Billy Hamilton is a six-foot, 160-pound Gumby with a goatee. He’s a below average hitter with below average on base skills and below average power, playing for a below average team in a below average city. Not exactly the kind of player who gets slapped with lofty labels like “most exciting player in baseball.” And yet here I am, elevating the Reds centerfielder above better players with more complete games, thanks to one solitary skill that’s so above average it turns every play he’s involved with into a look-up-from-your-phone-and-pay-attention-to-the-game moment. That skill is his speed.
First, a note on those other, less refined parts of his game. Hamilton is still young, so all those knocks against him could change, particularly his on base percentage, which peaked in the minors at .413 in 82 games at high A ball. That was in 2012 and the numbers have trended downward since, but if Hamilton can figure out how to keep the ball on the ground and walk more, we’d all be better off. Because when this guy is on base, he’s a terror.
His speed creates tension that can only be released by his breaking for second, which he inevitably does. It’s not really relevant whether he makes it not, because that race to the bag, between a skinny 24-year-old and a white, leather ball, is a thrilling 1.11 seconds. And even when he’s not running, the anticipation affects everyone. Pitchers get jittery. Catchers get antsy. Managers get bad ideas. That’s how you end up with bizarre balks and pitchouts that the pitcher forgets to pitch out. Even when the manager calls the pitchout at the right time and the pitcher delivers the ball in the right place and the catcher throws down to second, just as he’s supposed to, Hamilton’s speed can still foil their efforts.
Then there’s the defense. If you watch Hamilton play centerfield, you’d never guess he came up a shortstop. His speed allows him to cover an ungodly amount of ground and, according to UZR (ultimate zone rating), Hamilton was the best centerfielder in all of baseball last year. It’s not just the stats that say so. Hamilton’s outfield play passes the eye test too and the play in the GIF below shows that better than any. Watch Hamilton make a diving catch in right field, as Jay Bruce stares into the sun. That’s not right center or even right, right center. This is right field. For good measure, Hamilton fires the ball back to first to double off Jon Jay.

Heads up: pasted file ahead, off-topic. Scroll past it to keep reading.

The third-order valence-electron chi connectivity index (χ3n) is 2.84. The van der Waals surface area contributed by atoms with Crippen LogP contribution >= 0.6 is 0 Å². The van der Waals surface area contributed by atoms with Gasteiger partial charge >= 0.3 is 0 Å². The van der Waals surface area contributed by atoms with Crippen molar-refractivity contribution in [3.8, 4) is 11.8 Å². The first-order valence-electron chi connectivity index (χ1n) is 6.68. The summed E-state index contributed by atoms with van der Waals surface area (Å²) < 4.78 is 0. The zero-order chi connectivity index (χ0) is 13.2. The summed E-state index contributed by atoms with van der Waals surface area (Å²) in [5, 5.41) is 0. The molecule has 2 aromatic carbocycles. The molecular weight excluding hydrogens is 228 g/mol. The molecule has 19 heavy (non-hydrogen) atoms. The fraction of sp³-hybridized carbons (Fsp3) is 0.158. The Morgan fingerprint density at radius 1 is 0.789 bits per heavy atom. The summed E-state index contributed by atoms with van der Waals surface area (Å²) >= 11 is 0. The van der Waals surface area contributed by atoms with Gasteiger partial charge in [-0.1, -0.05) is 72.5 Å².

Anyone who wants to argue that Hamilton doesn’t deserve this ultimately meaningless title I’ve bestowed upon him could point to his hitting numbers and make a pretty good case. Simply put, Hamilton isn’t a very good hitter. He hits too many fly balls, strikes out too much, and doesn’t walk enough. Reversing all three of those trends would go a long way toward allowing him to use that speed more. The most important improvement he could make though, is keeping the ball on the ground. The more balls Hamilton hits on the ground, the more chances he has to use his blazing speed. Someone who runs like that should not had a .305 BABIP (batting average on balls in play). More grounders would mean more errors by infielders rushing throws, more stand up triples pulled down the right field line and more singles that are somehow turned into doubles.
No one would argue that Billy Hamilton is the best player in baseball, or anything close to it. But when it comes to pure excitement, I’ll take Hamilton tagging up on a fly ball caught by the second basemen over a moon shot any day.
Photos by Photo by Norm Hall/Getty Images